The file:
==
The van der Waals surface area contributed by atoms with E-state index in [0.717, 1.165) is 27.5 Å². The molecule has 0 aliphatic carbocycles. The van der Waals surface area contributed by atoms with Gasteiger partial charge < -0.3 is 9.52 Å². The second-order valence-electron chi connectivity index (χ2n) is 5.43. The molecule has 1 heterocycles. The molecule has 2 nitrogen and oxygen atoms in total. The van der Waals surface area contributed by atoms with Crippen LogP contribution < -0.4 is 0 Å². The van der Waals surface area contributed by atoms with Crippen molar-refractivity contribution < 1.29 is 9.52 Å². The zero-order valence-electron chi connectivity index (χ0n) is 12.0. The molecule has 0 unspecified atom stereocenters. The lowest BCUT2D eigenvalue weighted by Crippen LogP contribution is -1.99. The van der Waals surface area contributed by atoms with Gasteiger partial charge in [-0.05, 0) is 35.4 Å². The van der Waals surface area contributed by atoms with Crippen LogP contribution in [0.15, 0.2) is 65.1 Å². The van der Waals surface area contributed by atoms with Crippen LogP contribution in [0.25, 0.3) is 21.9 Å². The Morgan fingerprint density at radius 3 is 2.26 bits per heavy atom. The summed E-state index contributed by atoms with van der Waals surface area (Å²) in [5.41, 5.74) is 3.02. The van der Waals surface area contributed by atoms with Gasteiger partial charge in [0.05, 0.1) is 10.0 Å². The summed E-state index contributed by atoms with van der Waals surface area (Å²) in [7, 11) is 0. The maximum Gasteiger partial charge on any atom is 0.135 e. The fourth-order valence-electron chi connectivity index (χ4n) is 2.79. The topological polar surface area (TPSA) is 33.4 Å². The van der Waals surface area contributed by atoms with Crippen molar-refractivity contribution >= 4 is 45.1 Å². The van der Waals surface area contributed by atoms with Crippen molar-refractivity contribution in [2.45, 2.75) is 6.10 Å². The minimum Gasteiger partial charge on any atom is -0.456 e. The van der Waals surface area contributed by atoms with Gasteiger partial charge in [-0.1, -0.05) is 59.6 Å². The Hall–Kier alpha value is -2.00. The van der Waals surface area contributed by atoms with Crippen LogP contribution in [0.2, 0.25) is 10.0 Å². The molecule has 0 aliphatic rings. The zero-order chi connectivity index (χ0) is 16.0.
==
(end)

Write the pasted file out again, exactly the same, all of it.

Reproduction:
The van der Waals surface area contributed by atoms with E-state index in [0.717, 1.165) is 27.5 Å². The molecule has 0 aliphatic carbocycles. The van der Waals surface area contributed by atoms with Gasteiger partial charge < -0.3 is 9.52 Å². The second-order valence-electron chi connectivity index (χ2n) is 5.43. The molecule has 1 heterocycles. The molecule has 2 nitrogen and oxygen atoms in total. The van der Waals surface area contributed by atoms with Crippen LogP contribution < -0.4 is 0 Å². The van der Waals surface area contributed by atoms with Crippen molar-refractivity contribution < 1.29 is 9.52 Å². The zero-order valence-electron chi connectivity index (χ0n) is 12.0. The molecule has 0 unspecified atom stereocenters. The lowest BCUT2D eigenvalue weighted by Crippen LogP contribution is -1.99. The van der Waals surface area contributed by atoms with Gasteiger partial charge in [-0.05, 0) is 35.4 Å². The van der Waals surface area contributed by atoms with Crippen LogP contribution in [0.15, 0.2) is 65.1 Å². The van der Waals surface area contributed by atoms with Crippen LogP contribution in [0.25, 0.3) is 21.9 Å². The Morgan fingerprint density at radius 3 is 2.26 bits per heavy atom. The summed E-state index contributed by atoms with van der Waals surface area (Å²) in [5.41, 5.74) is 3.02. The van der Waals surface area contributed by atoms with Gasteiger partial charge in [0.05, 0.1) is 10.0 Å². The summed E-state index contributed by atoms with van der Waals surface area (Å²) in [7, 11) is 0. The maximum Gasteiger partial charge on any atom is 0.135 e. The fourth-order valence-electron chi connectivity index (χ4n) is 2.79. The topological polar surface area (TPSA) is 33.4 Å². The van der Waals surface area contributed by atoms with Crippen molar-refractivity contribution >= 4 is 45.1 Å². The van der Waals surface area contributed by atoms with Crippen molar-refractivity contribution in [2.45, 2.75) is 6.10 Å². The minimum Gasteiger partial charge on any atom is -0.456 e. The van der Waals surface area contributed by atoms with Gasteiger partial charge in [-0.1, -0.05) is 59.6 Å². The Hall–Kier alpha value is -2.00. The van der Waals surface area contributed by atoms with Crippen LogP contribution in [0.2, 0.25) is 10.0 Å². The molecule has 0 aliphatic rings. The zero-order chi connectivity index (χ0) is 16.0.